Women: The Conservatives fared poorly among three groups at the last election: Scottish voters, public sector workers and members of ethnic minorities.  They have no clear strategy for winning support among these groups – the party has consistently failed to rise to the last challenge in particular – and cannot afford to see further large interest groups shift against them.  Women voters are too diverse to be an interest group and too big to be a minority one, but polls show that they are shifting against the Government.  There has also been a longer-term trend of them moving against the Conservatives.  Whether the conference managers have a plan to project the party’s aims to women this week – to pitch them to a particular sensibility – will be a test of whether or not they’ve grasped the challenge for them in winning the support of roughly half the population.

A response to the riots: The Government has a deficit reduction message, though no larger economic one – a gap that George Osborne must move to fill.  But David Cameron has always been as preoccupied by social issues as economic ones – taking up the theme of social responsibility in opposition and championing his ideal of the Big Society in Government.  His speech last year was preoccupied by it.  Since then, the riots have happened: during their aftermath in August, some wrote that their shadow would hang over the conference season.  Cameron needs to covert his abstract concept of the Big Society into a concrete narrative – a story of what’s wrong with Britain and how it will be put right.  Projecting a response to the riots, and the broken society behind them, is an essential part of that tale.

And finally…that E word: Conferences can be as meticulously planned as any project, but in this age a single occurrence can drive them off course.  The best part of last year’s was consumed by a row over the withdrawal of child benefit from higher earners: it raged for the best part of two days, driving other coverage off the front pages and to the back of broadcasting.  So it is that a big interview on the fringe – like Andrew Rawnsley’s one of Chris Huhne during the Liberal Democrat conference – or a slip at a meeting by a Minister or a call by a rebel can set the news agenda.  The most combustible issue is the EU.  Party opinion has shifted towards withdrawal.  And the Eurozone crisis won’t be suspended for the conference’s duration.

By Paul Goodman




Murdo Fraser MSP: A new, Scottish, centre-right party is the key to re-connecting with voters who are not listening at present
“Of course policies matter…And of course leadership matters…But the fact is that none of these things get to the heart of the matter.  That is because our fundamental problem remains that, for a whole variety of reasons related to the way they perceive the Scottish Conservative Party, people are just not listening to us, never mind voting for us.  So the many voters in Scotland who share our centre-right values of freedom and responsibility have found an alternative home.” Read more:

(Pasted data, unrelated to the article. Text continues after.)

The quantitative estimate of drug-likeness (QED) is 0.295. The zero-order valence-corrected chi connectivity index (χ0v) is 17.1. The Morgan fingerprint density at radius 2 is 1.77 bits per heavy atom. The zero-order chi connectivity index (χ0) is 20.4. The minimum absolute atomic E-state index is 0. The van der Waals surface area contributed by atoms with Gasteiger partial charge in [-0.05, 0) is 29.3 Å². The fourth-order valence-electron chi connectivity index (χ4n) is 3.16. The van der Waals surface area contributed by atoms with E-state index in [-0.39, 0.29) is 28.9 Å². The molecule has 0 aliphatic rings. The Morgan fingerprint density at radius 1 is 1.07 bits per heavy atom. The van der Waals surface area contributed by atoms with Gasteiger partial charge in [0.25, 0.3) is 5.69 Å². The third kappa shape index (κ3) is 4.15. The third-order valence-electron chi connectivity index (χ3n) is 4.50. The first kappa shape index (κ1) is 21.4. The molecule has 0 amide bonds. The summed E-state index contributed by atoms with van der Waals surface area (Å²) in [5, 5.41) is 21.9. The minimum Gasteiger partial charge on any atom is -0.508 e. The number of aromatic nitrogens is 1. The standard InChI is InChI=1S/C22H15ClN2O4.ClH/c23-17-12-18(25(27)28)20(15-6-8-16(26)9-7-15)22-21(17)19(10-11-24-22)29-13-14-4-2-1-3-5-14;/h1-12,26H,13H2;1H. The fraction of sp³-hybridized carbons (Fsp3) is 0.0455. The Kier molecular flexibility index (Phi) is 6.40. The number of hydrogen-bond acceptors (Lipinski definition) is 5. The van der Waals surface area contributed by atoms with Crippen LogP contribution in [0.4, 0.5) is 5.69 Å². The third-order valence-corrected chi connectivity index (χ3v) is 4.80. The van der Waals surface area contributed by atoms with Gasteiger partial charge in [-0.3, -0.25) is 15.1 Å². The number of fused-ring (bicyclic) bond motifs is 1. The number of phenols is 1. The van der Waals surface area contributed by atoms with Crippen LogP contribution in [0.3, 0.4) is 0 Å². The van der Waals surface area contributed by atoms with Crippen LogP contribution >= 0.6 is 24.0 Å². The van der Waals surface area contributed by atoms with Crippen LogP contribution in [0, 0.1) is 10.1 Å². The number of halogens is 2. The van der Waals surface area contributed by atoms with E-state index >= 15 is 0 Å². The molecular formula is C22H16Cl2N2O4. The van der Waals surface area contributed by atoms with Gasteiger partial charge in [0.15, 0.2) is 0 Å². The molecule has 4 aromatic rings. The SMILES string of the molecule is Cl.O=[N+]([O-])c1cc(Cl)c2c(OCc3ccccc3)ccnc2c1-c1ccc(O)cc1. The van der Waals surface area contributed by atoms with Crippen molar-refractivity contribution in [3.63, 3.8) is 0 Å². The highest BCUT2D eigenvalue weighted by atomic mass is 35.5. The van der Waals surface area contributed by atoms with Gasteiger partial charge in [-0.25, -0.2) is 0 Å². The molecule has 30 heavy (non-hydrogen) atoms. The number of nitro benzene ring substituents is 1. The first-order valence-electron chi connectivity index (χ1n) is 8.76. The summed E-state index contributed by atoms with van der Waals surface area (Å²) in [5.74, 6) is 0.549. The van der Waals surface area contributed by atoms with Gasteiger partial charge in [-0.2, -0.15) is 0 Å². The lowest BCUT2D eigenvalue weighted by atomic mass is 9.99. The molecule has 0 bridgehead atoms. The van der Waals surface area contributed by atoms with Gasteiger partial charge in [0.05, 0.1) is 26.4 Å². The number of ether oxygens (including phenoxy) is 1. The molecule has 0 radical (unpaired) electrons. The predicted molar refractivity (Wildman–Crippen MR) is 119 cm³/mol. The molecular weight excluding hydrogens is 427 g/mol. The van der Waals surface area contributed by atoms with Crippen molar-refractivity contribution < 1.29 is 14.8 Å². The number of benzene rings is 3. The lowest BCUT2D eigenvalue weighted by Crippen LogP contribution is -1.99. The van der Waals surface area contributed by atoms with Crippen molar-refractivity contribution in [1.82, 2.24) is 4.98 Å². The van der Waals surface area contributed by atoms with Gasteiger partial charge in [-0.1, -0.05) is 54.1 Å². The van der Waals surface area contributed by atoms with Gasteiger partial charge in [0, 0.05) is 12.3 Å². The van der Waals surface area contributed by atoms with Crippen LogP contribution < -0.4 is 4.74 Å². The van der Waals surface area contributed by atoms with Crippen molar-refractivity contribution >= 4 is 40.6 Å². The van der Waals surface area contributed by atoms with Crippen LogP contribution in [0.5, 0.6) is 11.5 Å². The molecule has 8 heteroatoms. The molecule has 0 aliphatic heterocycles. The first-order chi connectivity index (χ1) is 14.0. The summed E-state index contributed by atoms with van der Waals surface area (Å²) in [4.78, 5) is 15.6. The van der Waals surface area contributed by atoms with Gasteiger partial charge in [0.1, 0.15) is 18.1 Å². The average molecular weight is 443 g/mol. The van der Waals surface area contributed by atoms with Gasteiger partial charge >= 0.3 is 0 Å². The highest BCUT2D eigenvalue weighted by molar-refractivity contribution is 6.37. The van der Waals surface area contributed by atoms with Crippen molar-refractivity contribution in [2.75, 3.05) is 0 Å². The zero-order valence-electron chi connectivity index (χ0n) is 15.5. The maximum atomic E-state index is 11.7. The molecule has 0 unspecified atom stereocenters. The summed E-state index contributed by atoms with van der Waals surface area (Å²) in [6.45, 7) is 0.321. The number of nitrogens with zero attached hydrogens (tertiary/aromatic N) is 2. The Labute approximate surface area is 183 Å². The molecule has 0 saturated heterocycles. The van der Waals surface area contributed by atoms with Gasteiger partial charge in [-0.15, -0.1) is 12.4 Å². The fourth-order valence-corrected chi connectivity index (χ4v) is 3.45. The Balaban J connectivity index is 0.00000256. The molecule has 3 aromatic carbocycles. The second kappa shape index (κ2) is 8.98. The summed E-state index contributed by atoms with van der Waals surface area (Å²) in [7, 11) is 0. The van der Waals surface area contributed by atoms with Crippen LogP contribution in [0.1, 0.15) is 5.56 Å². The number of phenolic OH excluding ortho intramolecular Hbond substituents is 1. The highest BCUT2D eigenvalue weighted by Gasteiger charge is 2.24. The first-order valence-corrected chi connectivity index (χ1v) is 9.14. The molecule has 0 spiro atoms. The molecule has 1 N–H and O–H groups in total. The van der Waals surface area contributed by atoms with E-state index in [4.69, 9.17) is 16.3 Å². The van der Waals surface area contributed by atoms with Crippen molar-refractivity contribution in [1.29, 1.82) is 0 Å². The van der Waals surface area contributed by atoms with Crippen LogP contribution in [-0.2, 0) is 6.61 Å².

Harry Phibbs: The hypocrisy of the leading opponents of free schools
“There is Christine Blower… former Socialist Alliance candidate for London Assembly…There is Fiona Millar, partner of Alastair Campbell and Chairman of the Governors of William Ellis School…Then there is Melissa Benn, daughter of Tony. Interviewed in The Guardian she defends employing private tutors for her daughter.  In formulating their policy on free schools will the Labour Party…support the increasing number of decent people like Peter Hyman and Toby Young who are making a positive difference extending choice to the many and not just the few.?” Read more:

Ruth Lea: The Euro cannot go on and governments must plan for its break-up

” Given the depth of financial integration, the Eurozone offers scope for contagion on an epic scale. There could, almost certainly would, be contagion to Portugal, Ireland, Spain and Italy and concerns that they too will default (and possibly leave). And then there is the issue of banks’ losses, especially those of Greek and French banks, if Greece defaults. The Eurozone governments, either individually or collectively, must be prepared to support the area’s banking systems if the need arises. This may be unpalatable, it could well prove costly, but it is necessary.”  Read More:

Viereck: Ed Miliband has two options: be honest about Labour’s failings, or be a charismatic leader. He can’t do either.

“So, you don’t have to be beautiful to win elections. Except that, if you’re Ed Miliband, you do. I’ll explain: When a party is down there are two paths to recovery. One is to admit the truth about your own past failings and to speak the truth about the country’s problems. The Labour Party have obviously decided not to go for that option; so that leaves the second path – plan B, if you like – which is to whip up a tidal wave of hype and ride it all the way. Its advantage over the first path is that intellectual honesty is not required, the disadvantage is that a charismatic leader… most certainly is.” Read more:


Lord Ashcroft: Polling from marginal Tory seats shows the Party needs to expand its voter base in order to win a majority
“Overall, then, it is clear that things in marginal Conservative seats where Labour are close challengers, things look slightly more uncomfortable for the Tories than in the country as a whole…Things in Lib Dem territory evidently look rather better – the solidity of the Tory vote, combined with the defection of some Lib Dem voters to Labour, produces a swing to the Conservatives that suggests we should be looking to make gains from them in 2015.  So the news from the marginals is mixed.  Things could be very much worse.  But we need the Conservative voting coalition to expand if we are to win an overall majority at the next election.” Read more:

Bruce Anderson: Don’t be fooled by the weather. This is the deep mid-winter.